When we ventured further afield to bring the vaccine door-to-door in rural villages, the smell of human and animal waste hung heavy in the air. We could tell which homes had children in need of the vaccine by the chalk markings on the doors. To be effective, the vaccine needs to be given three times, and these markings showed if this was done, how many more doses were needed, or if the children in the family had never received it.
In a one-room thatched-roof house, an elderly woman held a baby boy. Morar Murray-Hayes, the minister from my church, tried to persuade her to have him immunized. A man stepped forward and in his limited English, said, “90 percent coverage, this village.” It was obvious he did not think this baby needed the vaccine. Morar pulled out a photo of her daughter and made a cradle with her arms to indicate this was her baby. “My baby, vaccine, no polio, big,” Morar said. “ Canada 100 percent coverage.” The man could not be persuaded though, and we left hoping the village leaders would speak to the family. Another health-care team would be by next week to try again.
I felt frustrated by our failure in instances such as that one. I thought about how mothers here watch their children die of curable diseases, how the health-care centre had no electricity and like a place you’d take your car to. Health records were handwritten on foolscap and the equipment was antiquated. I saw teenaged girls, who already had three kids, dying of anemia. I reminded myself that I couldn’t single handedly overhaul the system, but I was helping hundreds of children grow up strong, able to walk. I knew this was where I should be.
At a final meeting held for the local community just before we left to come home, the results of our polio blitz were announced. More than 35 million people were immunized against polio over six days– more than the entire population of Canada . I was thrilled and felt proud to be part of such an initiative. It also made me think about how each one of us was a small yet critical part of this large effort.
I realize now there’s not too much I can’t make happen. And we have so many opportunities to pursue our dreams. This experience has also helped me become more aware of the people I’m with and the surroundings I’m in. I live more in the here and now. I am able to listen better, rather than think about what’s next on my to-do list. And I’ve seen changes in the way I respond to the stresses of everyday living. I often say to co-workers: “Hang on. It will get done. Don’t worry; let’s focus our energy.”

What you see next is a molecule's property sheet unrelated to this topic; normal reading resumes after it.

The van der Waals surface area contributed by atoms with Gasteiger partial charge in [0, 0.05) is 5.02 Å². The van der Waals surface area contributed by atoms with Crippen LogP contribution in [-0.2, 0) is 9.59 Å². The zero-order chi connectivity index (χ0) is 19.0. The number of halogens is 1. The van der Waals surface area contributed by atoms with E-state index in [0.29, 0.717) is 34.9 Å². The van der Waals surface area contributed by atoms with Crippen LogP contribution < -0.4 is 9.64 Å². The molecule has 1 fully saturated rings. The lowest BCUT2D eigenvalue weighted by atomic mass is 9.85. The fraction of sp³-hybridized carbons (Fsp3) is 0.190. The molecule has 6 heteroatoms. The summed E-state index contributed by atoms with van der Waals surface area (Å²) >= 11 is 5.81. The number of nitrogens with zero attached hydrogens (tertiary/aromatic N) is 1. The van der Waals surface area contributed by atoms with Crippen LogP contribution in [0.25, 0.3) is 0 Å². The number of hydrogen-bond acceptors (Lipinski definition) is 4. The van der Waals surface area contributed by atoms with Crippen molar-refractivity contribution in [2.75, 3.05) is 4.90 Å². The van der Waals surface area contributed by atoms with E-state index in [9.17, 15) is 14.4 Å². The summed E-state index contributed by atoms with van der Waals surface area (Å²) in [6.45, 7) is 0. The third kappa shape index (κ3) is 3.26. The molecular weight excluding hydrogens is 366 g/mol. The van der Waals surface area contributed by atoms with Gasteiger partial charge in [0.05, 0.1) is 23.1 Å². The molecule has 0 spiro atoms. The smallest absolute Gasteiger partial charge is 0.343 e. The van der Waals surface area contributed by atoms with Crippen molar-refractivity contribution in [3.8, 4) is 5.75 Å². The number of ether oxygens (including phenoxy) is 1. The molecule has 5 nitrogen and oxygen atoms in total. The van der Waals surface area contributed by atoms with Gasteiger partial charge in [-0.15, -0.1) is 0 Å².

Though India is on track to be rid of polio forever, parts of Africa are on the brink of the largest epidemic in recent history and were the focus of a major PolioPlus campaign in the spring of 2005. I wanted to go but had already booked a work-related trip to a children’s mental health conference in Alberta that overlapped with the Africa campaign dates. It was a hard decision for me to make. I am so fortunate to have choices—to give locally or to give in a developing country—and a balance of the two seems best for me right now. I do hope to be able to go on the next polio mission, but, failing that, I will find a Third World cause that can use my skills and expertise. As I feel myself getting slowly sucked back into my comfortable lifestyle, I want another dose of reality; to be reminded of what really matters to me. I also feel the need and desire to nurture others, as I did when I was a mother of young children. I can’t eradicate diseases such as polio by myself, but I can be part of a larger group that can achieve those greater goals and enrich my own life at the same time.
PolioPlus: A polio-free world in 2005
Although polio has disappeared from Canada and other First World countries, it is still crippling children in the Third World . While children over age five develop immunity to the polio virus and don’t need vaccination, the world’s infants and toddlers remain painfully vulnerable.
In 1985 Rotary International decided that the elimination of polio should be a priority because the billions spent on vaccines could be put towards other pressing health needs. It raised $247 million US to kick off PolioPlus and, working with the World Health Organization, Unicef and the Centers for Disease Control in the United States , the goal was to get rid of polio by 2005.
By 1996, 150 countries were polio free, including China and Brazil . By the end of 2003, polio had been eliminated from all but six countries, and nearly five million children, who otherwise would have been paralysed, were walking and running.
Strenuous immunization programs are on track to contain polio in the remaining few countries—especially in Nigeria . PolioPlus hopes to celebrate a polio-free world by the end of the year. For more information, check out www.rotary.org/foundation/polioplus.